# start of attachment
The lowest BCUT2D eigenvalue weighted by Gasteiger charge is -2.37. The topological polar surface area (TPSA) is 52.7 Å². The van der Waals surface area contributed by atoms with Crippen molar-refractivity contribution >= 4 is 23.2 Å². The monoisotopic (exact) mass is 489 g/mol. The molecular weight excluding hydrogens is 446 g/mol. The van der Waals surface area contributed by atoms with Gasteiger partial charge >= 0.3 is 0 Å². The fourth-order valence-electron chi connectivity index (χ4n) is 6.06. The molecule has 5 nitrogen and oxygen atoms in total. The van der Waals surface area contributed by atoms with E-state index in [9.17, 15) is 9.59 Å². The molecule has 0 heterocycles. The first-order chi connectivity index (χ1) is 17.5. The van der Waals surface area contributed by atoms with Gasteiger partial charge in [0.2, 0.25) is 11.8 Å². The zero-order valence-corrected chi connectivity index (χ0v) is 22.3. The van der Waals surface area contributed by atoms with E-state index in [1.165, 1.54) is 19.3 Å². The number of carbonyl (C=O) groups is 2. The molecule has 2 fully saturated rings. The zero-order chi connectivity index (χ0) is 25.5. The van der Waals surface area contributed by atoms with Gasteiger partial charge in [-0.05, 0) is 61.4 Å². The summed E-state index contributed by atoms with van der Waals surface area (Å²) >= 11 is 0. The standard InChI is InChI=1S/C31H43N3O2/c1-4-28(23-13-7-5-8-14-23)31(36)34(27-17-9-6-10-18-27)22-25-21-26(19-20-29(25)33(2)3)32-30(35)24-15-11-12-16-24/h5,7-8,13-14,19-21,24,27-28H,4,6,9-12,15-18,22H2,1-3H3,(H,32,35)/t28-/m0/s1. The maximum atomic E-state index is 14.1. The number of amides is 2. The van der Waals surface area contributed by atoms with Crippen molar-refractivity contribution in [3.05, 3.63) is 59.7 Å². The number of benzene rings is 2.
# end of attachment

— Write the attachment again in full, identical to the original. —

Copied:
The lowest BCUT2D eigenvalue weighted by Gasteiger charge is -2.37. The topological polar surface area (TPSA) is 52.7 Å². The van der Waals surface area contributed by atoms with Crippen molar-refractivity contribution >= 4 is 23.2 Å². The monoisotopic (exact) mass is 489 g/mol. The molecular weight excluding hydrogens is 446 g/mol. The van der Waals surface area contributed by atoms with Gasteiger partial charge >= 0.3 is 0 Å². The fourth-order valence-electron chi connectivity index (χ4n) is 6.06. The molecule has 5 nitrogen and oxygen atoms in total. The van der Waals surface area contributed by atoms with E-state index in [9.17, 15) is 9.59 Å². The molecule has 0 heterocycles. The first-order chi connectivity index (χ1) is 17.5. The van der Waals surface area contributed by atoms with Gasteiger partial charge in [0.2, 0.25) is 11.8 Å². The zero-order valence-corrected chi connectivity index (χ0v) is 22.3. The van der Waals surface area contributed by atoms with E-state index in [1.165, 1.54) is 19.3 Å². The number of carbonyl (C=O) groups is 2. The molecule has 2 fully saturated rings. The zero-order chi connectivity index (χ0) is 25.5. The van der Waals surface area contributed by atoms with Gasteiger partial charge in [-0.05, 0) is 61.4 Å². The summed E-state index contributed by atoms with van der Waals surface area (Å²) >= 11 is 0. The standard InChI is InChI=1S/C31H43N3O2/c1-4-28(23-13-7-5-8-14-23)31(36)34(27-17-9-6-10-18-27)22-25-21-26(19-20-29(25)33(2)3)32-30(35)24-15-11-12-16-24/h5,7-8,13-14,19-21,24,27-28H,4,6,9-12,15-18,22H2,1-3H3,(H,32,35)/t28-/m0/s1. The maximum atomic E-state index is 14.1. The number of amides is 2. The van der Waals surface area contributed by atoms with Crippen molar-refractivity contribution in [3.05, 3.63) is 59.7 Å². The number of benzene rings is 2.